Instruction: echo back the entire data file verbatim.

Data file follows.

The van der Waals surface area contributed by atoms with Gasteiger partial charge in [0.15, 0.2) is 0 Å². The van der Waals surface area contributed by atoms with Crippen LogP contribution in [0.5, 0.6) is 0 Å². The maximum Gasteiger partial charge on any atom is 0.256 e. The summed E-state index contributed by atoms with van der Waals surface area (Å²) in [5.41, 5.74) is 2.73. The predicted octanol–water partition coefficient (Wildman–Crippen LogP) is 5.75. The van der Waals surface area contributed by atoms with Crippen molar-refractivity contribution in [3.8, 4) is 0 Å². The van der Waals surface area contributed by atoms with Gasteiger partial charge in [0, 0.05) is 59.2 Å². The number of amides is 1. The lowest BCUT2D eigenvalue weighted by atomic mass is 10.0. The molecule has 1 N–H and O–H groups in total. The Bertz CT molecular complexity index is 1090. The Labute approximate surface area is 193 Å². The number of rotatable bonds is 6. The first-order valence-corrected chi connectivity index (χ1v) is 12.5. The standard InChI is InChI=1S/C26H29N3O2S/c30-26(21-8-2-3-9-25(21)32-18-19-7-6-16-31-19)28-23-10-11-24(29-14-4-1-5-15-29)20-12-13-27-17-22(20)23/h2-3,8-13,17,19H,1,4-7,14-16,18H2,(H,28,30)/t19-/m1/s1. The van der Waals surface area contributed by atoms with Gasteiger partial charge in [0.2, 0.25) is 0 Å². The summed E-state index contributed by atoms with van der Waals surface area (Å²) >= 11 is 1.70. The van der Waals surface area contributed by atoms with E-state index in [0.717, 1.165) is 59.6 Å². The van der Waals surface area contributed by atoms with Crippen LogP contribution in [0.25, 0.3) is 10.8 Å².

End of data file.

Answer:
The van der Waals surface area contributed by atoms with Gasteiger partial charge in [0.15, 0.2) is 0 Å². The van der Waals surface area contributed by atoms with Crippen LogP contribution in [0.5, 0.6) is 0 Å². The maximum Gasteiger partial charge on any atom is 0.256 e. The summed E-state index contributed by atoms with van der Waals surface area (Å²) in [5.41, 5.74) is 2.73. The predicted octanol–water partition coefficient (Wildman–Crippen LogP) is 5.75. The van der Waals surface area contributed by atoms with Crippen molar-refractivity contribution in [3.8, 4) is 0 Å². The van der Waals surface area contributed by atoms with Gasteiger partial charge in [0, 0.05) is 59.2 Å². The number of amides is 1. The lowest BCUT2D eigenvalue weighted by atomic mass is 10.0. The molecule has 1 N–H and O–H groups in total. The Bertz CT molecular complexity index is 1090. The Labute approximate surface area is 193 Å². The number of rotatable bonds is 6. The first-order valence-corrected chi connectivity index (χ1v) is 12.5. The standard InChI is InChI=1S/C26H29N3O2S/c30-26(21-8-2-3-9-25(21)32-18-19-7-6-16-31-19)28-23-10-11-24(29-14-4-1-5-15-29)20-12-13-27-17-22(20)23/h2-3,8-13,17,19H,1,4-7,14-16,18H2,(H,28,30)/t19-/m1/s1. The van der Waals surface area contributed by atoms with Gasteiger partial charge in [0.2, 0.25) is 0 Å². The summed E-state index contributed by atoms with van der Waals surface area (Å²) >= 11 is 1.70. The van der Waals surface area contributed by atoms with E-state index in [0.717, 1.165) is 59.6 Å². The van der Waals surface area contributed by atoms with Crippen LogP contribution in [0.25, 0.3) is 10.8 Å².